Herpes Zoster (Shingles)

What is herpes zoster? 

Herpes zoster (shingles) is caused by the reactivation of the varicella-zoster virus, which is the same virus that causes chickenpox. After a person has had chickenpox, the virus may lie dormant in the sensory nerves. Sometimes the virus reactivates resulting in an outbreak of herpes zoster.

Herpes zoster occurs in more than 1 million individuals each year in the U.S. Approximately 30%, or one in every three people, will develop shingles. People who received the chickenpox vaccine also have a small risk of developing herpes zoster.

The incidence of herpes zoster in children is low, although children with depressed immune systems have a greater risk and may experience more severe symptoms. In addition, children who had chickenpox during the first year of life, or whose mothers had chickenpox very late in pregnancy, are also at risk. The risk of acquiring the disease is especially significant for people over age 50 due to a waning of immunity to the varicella-zoster virus.

What are the symptoms of herpes zoster?

The virus usually results in a painful rash or small blisters on a small section of one side of the body. On some occasions, even after the rash is gone, pain may continue for a prolonged period of time. This is called postherpetic neuralgia (PHN). 

Herpes zoster most often occurs on one side of the trunk or back. However, it may also appear on the face, arms, or legs. The following are the most common symptoms of herpes zoster, however, each person may experience symptoms differently. Symptoms may include:

  • Pain, burning, tingling or numbness before the onset of the rash as well as following resolution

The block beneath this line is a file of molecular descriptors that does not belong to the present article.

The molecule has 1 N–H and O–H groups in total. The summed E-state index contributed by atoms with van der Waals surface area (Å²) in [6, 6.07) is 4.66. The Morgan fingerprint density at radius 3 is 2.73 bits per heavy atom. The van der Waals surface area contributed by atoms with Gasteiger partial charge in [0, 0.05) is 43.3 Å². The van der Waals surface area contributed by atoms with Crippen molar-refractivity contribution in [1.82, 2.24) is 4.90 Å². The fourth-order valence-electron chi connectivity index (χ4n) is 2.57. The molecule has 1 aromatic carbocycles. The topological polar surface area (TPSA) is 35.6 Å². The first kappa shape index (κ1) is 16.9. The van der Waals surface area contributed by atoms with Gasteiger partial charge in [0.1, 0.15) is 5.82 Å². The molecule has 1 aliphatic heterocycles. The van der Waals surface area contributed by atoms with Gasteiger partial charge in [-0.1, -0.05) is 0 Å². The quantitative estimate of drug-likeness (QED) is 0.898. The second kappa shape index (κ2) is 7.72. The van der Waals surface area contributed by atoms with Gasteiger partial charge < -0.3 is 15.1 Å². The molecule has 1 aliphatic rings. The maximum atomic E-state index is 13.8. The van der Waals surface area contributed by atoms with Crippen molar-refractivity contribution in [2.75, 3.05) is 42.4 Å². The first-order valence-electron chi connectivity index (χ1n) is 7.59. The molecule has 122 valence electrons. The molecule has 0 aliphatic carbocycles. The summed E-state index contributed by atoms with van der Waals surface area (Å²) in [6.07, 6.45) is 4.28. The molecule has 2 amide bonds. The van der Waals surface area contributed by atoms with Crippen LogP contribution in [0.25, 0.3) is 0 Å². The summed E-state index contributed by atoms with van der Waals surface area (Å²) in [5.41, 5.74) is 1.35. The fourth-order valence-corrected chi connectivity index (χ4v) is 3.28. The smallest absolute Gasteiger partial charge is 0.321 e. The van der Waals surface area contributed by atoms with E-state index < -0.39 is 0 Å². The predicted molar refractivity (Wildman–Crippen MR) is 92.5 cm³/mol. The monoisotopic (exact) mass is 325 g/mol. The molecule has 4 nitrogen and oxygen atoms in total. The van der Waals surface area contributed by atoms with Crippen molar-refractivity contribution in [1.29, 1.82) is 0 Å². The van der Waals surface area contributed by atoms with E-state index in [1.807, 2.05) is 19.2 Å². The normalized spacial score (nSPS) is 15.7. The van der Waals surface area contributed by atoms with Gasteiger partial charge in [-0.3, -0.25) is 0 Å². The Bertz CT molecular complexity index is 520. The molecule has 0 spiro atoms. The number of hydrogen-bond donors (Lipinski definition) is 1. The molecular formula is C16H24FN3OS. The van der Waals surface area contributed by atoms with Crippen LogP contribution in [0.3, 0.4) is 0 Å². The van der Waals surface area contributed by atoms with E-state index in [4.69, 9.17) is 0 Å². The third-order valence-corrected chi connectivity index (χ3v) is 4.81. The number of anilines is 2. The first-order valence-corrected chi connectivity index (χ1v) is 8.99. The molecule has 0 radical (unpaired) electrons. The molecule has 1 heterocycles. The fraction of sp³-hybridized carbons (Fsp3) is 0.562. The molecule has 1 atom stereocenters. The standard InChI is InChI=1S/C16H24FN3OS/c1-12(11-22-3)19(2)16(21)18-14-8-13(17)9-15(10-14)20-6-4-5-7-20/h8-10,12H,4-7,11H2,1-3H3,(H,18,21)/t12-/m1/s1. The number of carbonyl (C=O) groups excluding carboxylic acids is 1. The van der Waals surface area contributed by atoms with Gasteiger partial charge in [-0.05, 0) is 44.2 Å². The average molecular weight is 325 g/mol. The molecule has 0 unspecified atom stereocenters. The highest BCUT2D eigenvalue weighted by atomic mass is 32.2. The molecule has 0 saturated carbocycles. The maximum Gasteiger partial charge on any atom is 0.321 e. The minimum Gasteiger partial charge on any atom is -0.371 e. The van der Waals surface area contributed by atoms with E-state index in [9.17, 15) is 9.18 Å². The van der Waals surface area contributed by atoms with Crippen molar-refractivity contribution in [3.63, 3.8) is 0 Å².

• Fluid-filled blisters which open and scab over
  • Rash which usually resolves in two to four weeks
  • Fever, chills, headache, nausea
  • Postherpetic neuralgia (PHN) causing pain that is persistent after resolution of the rash and lasting for weeks, months or possibly more than a year

The symptoms of herpes zoster may resemble other skin conditions. Always consult your primary care provider for a diagnosis.

How is herpes zoster diagnosed?

Diagnosis can usually be made upon a medical history and physical examination. However, sometimes testing is indicated. Testing may include:

  • Viral testing of skin scrapings of blisters

  • Blood tests

What is the treatment for herpes zoster?

Immediate treatment with antiviral drugs may help lessen the duration and severity of some of the symptoms. These antiviral medications (acyclovir, famciclovir and valacyclovir) are more effective the sooner they are started. Medications like acetaminophen and ibuprofen may help alleviate some of the pain, but the disease has to run its course. Use of medication will be determined by your primary care provider based on factors including duration and severity of the symptoms.

How can I prevent herpes zoster?

The CDC recommends vaccination at age 50-60 for all individuals who have had chickenpox or the chickenpox vaccine. Zostavax® is a single dose live virus vaccine recommended starting at age 60. Shingrix® is a newer non-live vaccine given in two doses starting at age 50. Shingrix has been found to be more than 90% effective in preventing shingling and PHN. Zostavax is less effective; 50% effective in preventing shingles, 67% effective in preventing PHN.  

Learn more about shingles and the shingles vaccine at CHOP's Vaccine Education Center.

Reviewed by Debra D. Weissbach, MD, FAAP

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